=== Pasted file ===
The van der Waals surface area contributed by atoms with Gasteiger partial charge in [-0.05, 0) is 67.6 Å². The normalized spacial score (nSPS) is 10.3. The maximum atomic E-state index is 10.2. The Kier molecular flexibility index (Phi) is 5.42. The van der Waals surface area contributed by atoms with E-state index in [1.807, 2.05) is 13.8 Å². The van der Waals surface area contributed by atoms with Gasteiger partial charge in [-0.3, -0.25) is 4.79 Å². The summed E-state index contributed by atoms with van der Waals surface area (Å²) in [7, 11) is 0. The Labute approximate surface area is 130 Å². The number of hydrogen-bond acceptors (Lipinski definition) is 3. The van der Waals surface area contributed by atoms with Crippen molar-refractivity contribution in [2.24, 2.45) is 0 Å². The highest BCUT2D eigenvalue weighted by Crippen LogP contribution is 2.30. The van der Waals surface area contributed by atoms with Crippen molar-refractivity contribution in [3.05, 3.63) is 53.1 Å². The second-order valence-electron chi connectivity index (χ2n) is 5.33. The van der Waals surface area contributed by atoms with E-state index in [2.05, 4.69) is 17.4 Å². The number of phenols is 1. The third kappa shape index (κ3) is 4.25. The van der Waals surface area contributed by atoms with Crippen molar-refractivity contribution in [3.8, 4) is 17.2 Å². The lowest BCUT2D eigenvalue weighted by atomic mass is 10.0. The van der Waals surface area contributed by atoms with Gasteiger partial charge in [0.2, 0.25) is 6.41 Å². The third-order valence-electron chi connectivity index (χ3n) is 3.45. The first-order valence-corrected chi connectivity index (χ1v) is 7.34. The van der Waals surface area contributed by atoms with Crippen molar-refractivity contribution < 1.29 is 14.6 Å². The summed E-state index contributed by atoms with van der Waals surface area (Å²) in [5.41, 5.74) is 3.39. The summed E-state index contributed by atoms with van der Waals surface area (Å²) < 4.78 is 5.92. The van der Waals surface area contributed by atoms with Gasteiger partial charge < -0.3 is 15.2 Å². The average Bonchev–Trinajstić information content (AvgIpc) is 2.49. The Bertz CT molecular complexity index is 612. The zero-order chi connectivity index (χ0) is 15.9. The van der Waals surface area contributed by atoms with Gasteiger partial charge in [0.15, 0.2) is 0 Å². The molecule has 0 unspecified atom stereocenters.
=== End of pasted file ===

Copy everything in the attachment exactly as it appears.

The van der Waals surface area contributed by atoms with Gasteiger partial charge in [-0.05, 0) is 67.6 Å². The normalized spacial score (nSPS) is 10.3. The maximum atomic E-state index is 10.2. The Kier molecular flexibility index (Phi) is 5.42. The van der Waals surface area contributed by atoms with E-state index in [1.807, 2.05) is 13.8 Å². The van der Waals surface area contributed by atoms with Gasteiger partial charge in [-0.3, -0.25) is 4.79 Å². The summed E-state index contributed by atoms with van der Waals surface area (Å²) in [7, 11) is 0. The Labute approximate surface area is 130 Å². The number of hydrogen-bond acceptors (Lipinski definition) is 3. The van der Waals surface area contributed by atoms with Crippen molar-refractivity contribution in [2.24, 2.45) is 0 Å². The highest BCUT2D eigenvalue weighted by Crippen LogP contribution is 2.30. The van der Waals surface area contributed by atoms with Crippen molar-refractivity contribution in [3.05, 3.63) is 53.1 Å². The second-order valence-electron chi connectivity index (χ2n) is 5.33. The van der Waals surface area contributed by atoms with E-state index in [2.05, 4.69) is 17.4 Å². The number of phenols is 1. The third kappa shape index (κ3) is 4.25. The van der Waals surface area contributed by atoms with Crippen molar-refractivity contribution in [3.8, 4) is 17.2 Å². The lowest BCUT2D eigenvalue weighted by atomic mass is 10.0. The van der Waals surface area contributed by atoms with Gasteiger partial charge in [0.2, 0.25) is 6.41 Å². The third-order valence-electron chi connectivity index (χ3n) is 3.45. The first-order valence-corrected chi connectivity index (χ1v) is 7.34. The van der Waals surface area contributed by atoms with Crippen molar-refractivity contribution < 1.29 is 14.6 Å². The summed E-state index contributed by atoms with van der Waals surface area (Å²) in [5.41, 5.74) is 3.39. The summed E-state index contributed by atoms with van der Waals surface area (Å²) < 4.78 is 5.92. The van der Waals surface area contributed by atoms with Gasteiger partial charge < -0.3 is 15.2 Å². The average Bonchev–Trinajstić information content (AvgIpc) is 2.49. The Bertz CT molecular complexity index is 612. The zero-order chi connectivity index (χ0) is 15.9. The van der Waals surface area contributed by atoms with Gasteiger partial charge in [0.15, 0.2) is 0 Å². The molecule has 0 unspecified atom stereocenters.